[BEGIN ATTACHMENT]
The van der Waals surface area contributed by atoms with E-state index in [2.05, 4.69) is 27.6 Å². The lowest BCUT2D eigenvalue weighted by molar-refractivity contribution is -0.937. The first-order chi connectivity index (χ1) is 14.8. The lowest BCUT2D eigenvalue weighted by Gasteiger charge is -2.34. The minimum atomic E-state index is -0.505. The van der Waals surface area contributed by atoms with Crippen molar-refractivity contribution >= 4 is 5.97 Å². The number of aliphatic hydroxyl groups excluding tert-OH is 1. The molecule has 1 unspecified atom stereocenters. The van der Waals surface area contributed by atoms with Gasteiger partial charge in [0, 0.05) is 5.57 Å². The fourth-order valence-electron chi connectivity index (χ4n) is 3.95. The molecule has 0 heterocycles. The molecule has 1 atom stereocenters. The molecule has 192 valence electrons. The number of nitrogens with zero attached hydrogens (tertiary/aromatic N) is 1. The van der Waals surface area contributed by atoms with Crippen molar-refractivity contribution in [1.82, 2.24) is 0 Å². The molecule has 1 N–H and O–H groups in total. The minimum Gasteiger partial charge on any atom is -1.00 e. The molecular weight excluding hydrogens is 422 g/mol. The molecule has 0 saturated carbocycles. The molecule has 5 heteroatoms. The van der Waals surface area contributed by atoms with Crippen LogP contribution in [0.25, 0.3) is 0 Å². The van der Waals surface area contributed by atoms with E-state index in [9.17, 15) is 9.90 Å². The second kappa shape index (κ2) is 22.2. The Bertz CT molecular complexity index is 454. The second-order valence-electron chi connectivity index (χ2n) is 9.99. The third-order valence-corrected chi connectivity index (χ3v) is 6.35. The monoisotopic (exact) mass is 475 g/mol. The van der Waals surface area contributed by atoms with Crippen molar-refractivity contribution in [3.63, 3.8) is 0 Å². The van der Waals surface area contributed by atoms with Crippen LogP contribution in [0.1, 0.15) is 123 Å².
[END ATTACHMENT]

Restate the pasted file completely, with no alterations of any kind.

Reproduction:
The van der Waals surface area contributed by atoms with E-state index in [2.05, 4.69) is 27.6 Å². The lowest BCUT2D eigenvalue weighted by molar-refractivity contribution is -0.937. The first-order chi connectivity index (χ1) is 14.8. The lowest BCUT2D eigenvalue weighted by Gasteiger charge is -2.34. The minimum atomic E-state index is -0.505. The van der Waals surface area contributed by atoms with Crippen molar-refractivity contribution >= 4 is 5.97 Å². The number of aliphatic hydroxyl groups excluding tert-OH is 1. The molecule has 1 unspecified atom stereocenters. The van der Waals surface area contributed by atoms with Gasteiger partial charge in [0, 0.05) is 5.57 Å². The fourth-order valence-electron chi connectivity index (χ4n) is 3.95. The molecule has 0 heterocycles. The molecule has 1 atom stereocenters. The molecule has 192 valence electrons. The number of nitrogens with zero attached hydrogens (tertiary/aromatic N) is 1. The van der Waals surface area contributed by atoms with Crippen molar-refractivity contribution in [1.82, 2.24) is 0 Å². The molecule has 1 N–H and O–H groups in total. The minimum Gasteiger partial charge on any atom is -1.00 e. The molecular weight excluding hydrogens is 422 g/mol. The molecule has 0 saturated carbocycles. The molecule has 5 heteroatoms. The van der Waals surface area contributed by atoms with Crippen LogP contribution in [0.25, 0.3) is 0 Å². The van der Waals surface area contributed by atoms with E-state index in [9.17, 15) is 9.90 Å². The second kappa shape index (κ2) is 22.2. The Bertz CT molecular complexity index is 454. The second-order valence-electron chi connectivity index (χ2n) is 9.99. The third-order valence-corrected chi connectivity index (χ3v) is 6.35. The monoisotopic (exact) mass is 475 g/mol. The van der Waals surface area contributed by atoms with Crippen molar-refractivity contribution in [3.63, 3.8) is 0 Å². The van der Waals surface area contributed by atoms with Crippen LogP contribution in [0.1, 0.15) is 123 Å².